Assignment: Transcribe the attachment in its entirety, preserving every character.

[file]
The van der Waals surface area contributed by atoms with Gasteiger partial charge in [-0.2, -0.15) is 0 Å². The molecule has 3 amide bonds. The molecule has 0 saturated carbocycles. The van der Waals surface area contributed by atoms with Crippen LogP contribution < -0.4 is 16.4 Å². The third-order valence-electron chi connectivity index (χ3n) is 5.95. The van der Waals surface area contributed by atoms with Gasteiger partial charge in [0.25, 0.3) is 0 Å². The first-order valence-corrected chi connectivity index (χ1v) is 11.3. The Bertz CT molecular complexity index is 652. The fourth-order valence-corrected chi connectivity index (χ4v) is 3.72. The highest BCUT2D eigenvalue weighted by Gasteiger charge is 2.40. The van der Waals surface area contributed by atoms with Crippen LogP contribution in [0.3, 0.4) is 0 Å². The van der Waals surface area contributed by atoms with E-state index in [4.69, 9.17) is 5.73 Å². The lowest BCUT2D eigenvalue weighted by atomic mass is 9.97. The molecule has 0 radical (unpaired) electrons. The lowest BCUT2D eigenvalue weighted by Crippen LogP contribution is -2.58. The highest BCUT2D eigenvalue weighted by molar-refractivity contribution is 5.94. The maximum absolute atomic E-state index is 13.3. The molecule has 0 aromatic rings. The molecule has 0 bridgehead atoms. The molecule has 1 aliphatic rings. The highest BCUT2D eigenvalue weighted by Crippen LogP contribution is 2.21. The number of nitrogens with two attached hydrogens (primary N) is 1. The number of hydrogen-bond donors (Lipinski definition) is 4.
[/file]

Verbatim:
The van der Waals surface area contributed by atoms with Gasteiger partial charge in [-0.2, -0.15) is 0 Å². The molecule has 3 amide bonds. The molecule has 0 saturated carbocycles. The van der Waals surface area contributed by atoms with Crippen LogP contribution < -0.4 is 16.4 Å². The third-order valence-electron chi connectivity index (χ3n) is 5.95. The van der Waals surface area contributed by atoms with Gasteiger partial charge in [0.25, 0.3) is 0 Å². The first-order valence-corrected chi connectivity index (χ1v) is 11.3. The Bertz CT molecular complexity index is 652. The fourth-order valence-corrected chi connectivity index (χ4v) is 3.72. The highest BCUT2D eigenvalue weighted by Gasteiger charge is 2.40. The van der Waals surface area contributed by atoms with Crippen LogP contribution in [0.3, 0.4) is 0 Å². The van der Waals surface area contributed by atoms with E-state index in [4.69, 9.17) is 5.73 Å². The lowest BCUT2D eigenvalue weighted by atomic mass is 9.97. The molecule has 0 radical (unpaired) electrons. The lowest BCUT2D eigenvalue weighted by Crippen LogP contribution is -2.58. The highest BCUT2D eigenvalue weighted by molar-refractivity contribution is 5.94. The maximum absolute atomic E-state index is 13.3. The molecule has 0 aromatic rings. The molecule has 0 bridgehead atoms. The molecule has 1 aliphatic rings. The highest BCUT2D eigenvalue weighted by Crippen LogP contribution is 2.21. The number of nitrogens with two attached hydrogens (primary N) is 1. The number of hydrogen-bond donors (Lipinski definition) is 4.